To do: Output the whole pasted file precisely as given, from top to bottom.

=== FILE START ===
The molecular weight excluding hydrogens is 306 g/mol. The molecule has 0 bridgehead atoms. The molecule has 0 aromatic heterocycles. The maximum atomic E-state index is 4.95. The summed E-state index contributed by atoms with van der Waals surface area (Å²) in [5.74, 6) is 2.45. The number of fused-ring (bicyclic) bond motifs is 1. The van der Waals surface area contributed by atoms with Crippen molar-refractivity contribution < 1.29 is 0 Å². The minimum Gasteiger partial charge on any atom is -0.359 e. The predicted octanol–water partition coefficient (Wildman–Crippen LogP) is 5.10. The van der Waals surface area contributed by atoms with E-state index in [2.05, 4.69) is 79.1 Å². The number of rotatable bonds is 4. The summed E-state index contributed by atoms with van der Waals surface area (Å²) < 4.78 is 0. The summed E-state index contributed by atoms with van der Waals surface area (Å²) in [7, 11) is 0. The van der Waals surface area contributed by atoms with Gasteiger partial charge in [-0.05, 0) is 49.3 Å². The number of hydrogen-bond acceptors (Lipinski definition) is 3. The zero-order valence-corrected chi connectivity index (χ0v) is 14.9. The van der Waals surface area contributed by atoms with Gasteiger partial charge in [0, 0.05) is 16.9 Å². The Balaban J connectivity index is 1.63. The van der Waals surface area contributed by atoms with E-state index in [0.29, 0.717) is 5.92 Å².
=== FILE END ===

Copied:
The molecular weight excluding hydrogens is 306 g/mol. The molecule has 0 bridgehead atoms. The molecule has 0 aromatic heterocycles. The maximum atomic E-state index is 4.95. The summed E-state index contributed by atoms with van der Waals surface area (Å²) in [5.74, 6) is 2.45. The number of fused-ring (bicyclic) bond motifs is 1. The van der Waals surface area contributed by atoms with Crippen molar-refractivity contribution < 1.29 is 0 Å². The minimum Gasteiger partial charge on any atom is -0.359 e. The predicted octanol–water partition coefficient (Wildman–Crippen LogP) is 5.10. The van der Waals surface area contributed by atoms with E-state index in [2.05, 4.69) is 79.1 Å². The number of rotatable bonds is 4. The summed E-state index contributed by atoms with van der Waals surface area (Å²) < 4.78 is 0. The summed E-state index contributed by atoms with van der Waals surface area (Å²) in [7, 11) is 0. The van der Waals surface area contributed by atoms with Gasteiger partial charge in [-0.05, 0) is 49.3 Å². The number of hydrogen-bond acceptors (Lipinski definition) is 3. The zero-order valence-corrected chi connectivity index (χ0v) is 14.9. The van der Waals surface area contributed by atoms with Gasteiger partial charge in [0, 0.05) is 16.9 Å². The Balaban J connectivity index is 1.63. The van der Waals surface area contributed by atoms with E-state index in [0.29, 0.717) is 5.92 Å².